Why you may pay more in Social Security taxes – and how to lower that bill
Updated: Mar 23, 2022
The Social Security Trustees’ Report expects about $10.6 billion more in tax revenue this year
Social Security recipients may be in for an unpleasant surprise when they see their benefits are taxed more than usual this year.
Social Security is taxed based on provisional income and a designated threshold, and the more money a retiree brings in, the more likely they are to pay taxes on those benefits. Although Americans continued to live through a pandemic in 2021, there are a few reasons why they may be liable for a higher tax bill, including retiring in that year while receiving benefits or delaying required minimum distributions in the prior year.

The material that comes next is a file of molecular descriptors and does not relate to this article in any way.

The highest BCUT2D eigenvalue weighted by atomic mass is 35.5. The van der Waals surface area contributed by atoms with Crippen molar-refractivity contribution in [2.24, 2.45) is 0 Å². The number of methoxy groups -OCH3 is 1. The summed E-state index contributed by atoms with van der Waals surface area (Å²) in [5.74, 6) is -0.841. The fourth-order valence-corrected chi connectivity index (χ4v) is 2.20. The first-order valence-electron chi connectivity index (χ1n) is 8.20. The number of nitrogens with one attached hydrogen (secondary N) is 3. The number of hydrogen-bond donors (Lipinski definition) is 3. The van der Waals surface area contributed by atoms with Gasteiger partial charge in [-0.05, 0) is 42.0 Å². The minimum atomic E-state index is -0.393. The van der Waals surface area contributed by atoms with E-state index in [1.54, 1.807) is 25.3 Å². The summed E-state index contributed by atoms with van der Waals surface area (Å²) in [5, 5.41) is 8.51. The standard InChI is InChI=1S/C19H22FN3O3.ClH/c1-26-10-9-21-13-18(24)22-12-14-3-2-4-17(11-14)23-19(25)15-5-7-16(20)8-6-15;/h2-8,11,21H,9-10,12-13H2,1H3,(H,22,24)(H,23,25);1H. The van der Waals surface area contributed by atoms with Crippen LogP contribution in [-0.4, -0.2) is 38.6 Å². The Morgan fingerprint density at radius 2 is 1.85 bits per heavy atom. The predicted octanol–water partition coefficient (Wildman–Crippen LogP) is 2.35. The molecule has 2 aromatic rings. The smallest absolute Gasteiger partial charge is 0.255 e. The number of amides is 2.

Either way, not everyone is prepared, said Mary Johnson, an analyst at the Senior Citizens League. Retirees may think because they don’t earn a salary anymore that they wouldn’t be subject to taxation on their benefits, said Michelle Gessner, a certified financial planner and founder of Gessner Wealth Strategies. “Retirees forget that even though they may not have earned income in retirement, they will have taxable income that includes Social Security benefits, interest income, pension income and the distributions they take from their IRAs,” Gessner said. “When all of that adds up, they are often shocked to see that they are not in the lower tax bracket that they had expected – even without earned income.” About 40% of Social Security recipients pay taxes on their benefits, the Social Security Administration said.